Vegging out in front of the TV isn’t the only concern
Any extended sitting — such as behind a desk at work or behind the wheel — can be harmful.Prolonged sitting is responsible for more than 430,000 deaths from a study published in the American Journal of Preventive Medicine. Click To Tweet
Many who are aware of the risk attempt to balance the perils of sitting by working out.
Unfortunately, the risk is not offset by spending a few hours a week engaged in moderate or vigorous activity. Previous studies have suggested that physical activity can offset the harms of the prolonged sitting.
But current research claims that is not the case. A new statement from the American Heart Association (AHA) suggests that sitting too much is detrimental to health.
And it makes no difference how much exercise you do.
Sitting Less, Moving More
Deborah Rohm Young, Ph.D., chair of the AHA, highlighted that Americans spend too much time sitting.
The review revealed that the average American young adult is sedentary for around 6 to 8 hours a day. That increases, with adults aged 60 and older spend 8.6 to 9.6 hours a day being sedentary.
When we are sedentary, we have an energy expenditure of 1.5 metabolic equivalents (METs) or less. Slow, leisurely walking or light housework increases energy expenditure to around 2.5 METs, while moderate physical activity increases energy expenditure to around 3 METs or more.
Young and colleagues found that spending too much time sitting raises the risk of impaired insulin sensitivity, diabetes, cardiovascular disease and death.
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The review backed up the point that exercise does not offset the harm of prolonged sitting. Even with moderate to vigorous exercise.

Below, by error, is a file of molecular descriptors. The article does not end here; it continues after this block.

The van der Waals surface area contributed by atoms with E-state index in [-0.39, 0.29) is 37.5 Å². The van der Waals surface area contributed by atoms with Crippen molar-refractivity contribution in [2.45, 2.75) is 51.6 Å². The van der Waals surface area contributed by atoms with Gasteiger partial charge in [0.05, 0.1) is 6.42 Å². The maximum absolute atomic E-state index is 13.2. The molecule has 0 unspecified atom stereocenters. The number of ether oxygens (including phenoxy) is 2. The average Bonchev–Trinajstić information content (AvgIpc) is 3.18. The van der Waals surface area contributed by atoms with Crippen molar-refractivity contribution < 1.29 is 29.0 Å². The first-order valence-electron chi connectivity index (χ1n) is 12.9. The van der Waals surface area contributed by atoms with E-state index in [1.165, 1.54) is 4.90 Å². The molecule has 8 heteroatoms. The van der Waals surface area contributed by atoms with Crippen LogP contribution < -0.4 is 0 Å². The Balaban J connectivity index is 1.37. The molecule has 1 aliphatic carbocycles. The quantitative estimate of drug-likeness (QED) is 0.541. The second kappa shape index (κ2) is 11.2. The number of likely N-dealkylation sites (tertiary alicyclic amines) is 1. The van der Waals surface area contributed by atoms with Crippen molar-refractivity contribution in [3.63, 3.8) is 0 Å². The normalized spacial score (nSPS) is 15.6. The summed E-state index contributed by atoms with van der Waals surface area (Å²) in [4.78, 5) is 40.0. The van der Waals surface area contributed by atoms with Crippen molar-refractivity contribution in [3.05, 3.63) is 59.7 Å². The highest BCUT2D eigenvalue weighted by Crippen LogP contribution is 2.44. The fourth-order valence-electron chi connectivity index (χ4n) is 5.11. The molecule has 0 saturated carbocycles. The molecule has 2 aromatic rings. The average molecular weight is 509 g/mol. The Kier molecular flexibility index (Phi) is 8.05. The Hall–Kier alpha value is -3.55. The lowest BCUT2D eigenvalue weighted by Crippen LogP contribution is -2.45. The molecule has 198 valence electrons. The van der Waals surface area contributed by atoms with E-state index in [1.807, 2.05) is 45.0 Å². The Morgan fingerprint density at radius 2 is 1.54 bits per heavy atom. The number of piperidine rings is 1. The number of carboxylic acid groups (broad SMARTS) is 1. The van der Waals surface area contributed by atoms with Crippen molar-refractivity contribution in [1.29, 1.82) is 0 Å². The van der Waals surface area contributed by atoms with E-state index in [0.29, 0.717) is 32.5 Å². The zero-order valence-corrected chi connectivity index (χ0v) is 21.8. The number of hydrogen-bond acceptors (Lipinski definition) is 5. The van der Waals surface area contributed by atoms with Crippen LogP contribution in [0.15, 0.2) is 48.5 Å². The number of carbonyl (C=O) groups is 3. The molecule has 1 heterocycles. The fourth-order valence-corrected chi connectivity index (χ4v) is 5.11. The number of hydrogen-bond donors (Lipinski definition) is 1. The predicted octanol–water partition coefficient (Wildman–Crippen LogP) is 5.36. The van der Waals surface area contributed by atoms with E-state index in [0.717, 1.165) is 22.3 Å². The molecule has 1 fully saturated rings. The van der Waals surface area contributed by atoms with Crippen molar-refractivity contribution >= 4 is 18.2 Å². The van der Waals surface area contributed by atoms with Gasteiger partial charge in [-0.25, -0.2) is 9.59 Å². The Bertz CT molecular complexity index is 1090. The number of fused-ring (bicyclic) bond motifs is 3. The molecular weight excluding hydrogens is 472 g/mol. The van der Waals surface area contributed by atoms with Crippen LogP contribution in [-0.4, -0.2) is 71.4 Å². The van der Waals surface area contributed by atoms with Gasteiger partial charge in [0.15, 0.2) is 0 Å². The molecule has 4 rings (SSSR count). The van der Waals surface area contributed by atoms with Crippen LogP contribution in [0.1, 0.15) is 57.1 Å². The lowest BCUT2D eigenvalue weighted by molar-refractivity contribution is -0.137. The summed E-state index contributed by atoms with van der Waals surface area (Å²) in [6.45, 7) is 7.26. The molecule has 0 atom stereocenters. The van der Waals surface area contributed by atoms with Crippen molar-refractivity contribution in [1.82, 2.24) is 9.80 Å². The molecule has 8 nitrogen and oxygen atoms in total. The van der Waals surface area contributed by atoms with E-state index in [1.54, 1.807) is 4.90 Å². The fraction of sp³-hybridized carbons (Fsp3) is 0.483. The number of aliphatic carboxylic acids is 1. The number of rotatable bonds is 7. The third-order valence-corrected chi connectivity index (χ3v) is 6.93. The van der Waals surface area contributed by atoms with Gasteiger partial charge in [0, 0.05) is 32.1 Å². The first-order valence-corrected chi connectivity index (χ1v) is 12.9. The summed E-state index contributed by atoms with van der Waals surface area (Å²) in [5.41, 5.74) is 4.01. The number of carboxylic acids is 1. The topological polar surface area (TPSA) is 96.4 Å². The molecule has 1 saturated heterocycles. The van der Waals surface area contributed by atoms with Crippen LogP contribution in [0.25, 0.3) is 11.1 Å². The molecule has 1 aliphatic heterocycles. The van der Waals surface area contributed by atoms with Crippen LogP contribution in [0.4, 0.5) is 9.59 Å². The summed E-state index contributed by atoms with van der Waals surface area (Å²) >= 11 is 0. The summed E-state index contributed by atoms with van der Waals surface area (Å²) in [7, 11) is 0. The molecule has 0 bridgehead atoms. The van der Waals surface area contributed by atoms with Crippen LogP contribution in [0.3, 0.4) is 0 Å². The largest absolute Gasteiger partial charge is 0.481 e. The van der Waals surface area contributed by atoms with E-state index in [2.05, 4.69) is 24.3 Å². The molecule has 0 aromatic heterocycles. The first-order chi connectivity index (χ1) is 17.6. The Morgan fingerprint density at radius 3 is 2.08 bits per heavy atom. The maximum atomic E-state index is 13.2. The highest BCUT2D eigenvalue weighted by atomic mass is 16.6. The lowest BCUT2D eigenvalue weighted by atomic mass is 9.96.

The verdict is out, regardless of how much one exercises, prolonged sitting is harmful to your health.
Dr Young says that they are unable to pinpoint exactly how long is too long when it comes to sitting, at present.
For now, the best advice is to increase the amount of time spent being active and reduce the amount of time spent sitting.
Exactly how being sedentary contributes to poor health isn’t clear.
But some research suggests that it has harmful effects on sugar and fat metabolism. Both of which affect a person’s risk of diabetes and heart disease, suggests Dr I-Min Lee, a professor of medicine at Harvard Medical School. Here are some ways that sitting impacts your body.
The Effects Of Sitting On Your Organs
Blood flows more sluggishly and muscles burn less fat during a long sit. This allows fatty acids to clog the heart. Prolonged sitting is associated with elevated cholesterol and high blood pressure. And more sedentary people are more than twice as likely to have cardiovascular disease than the least sedentary.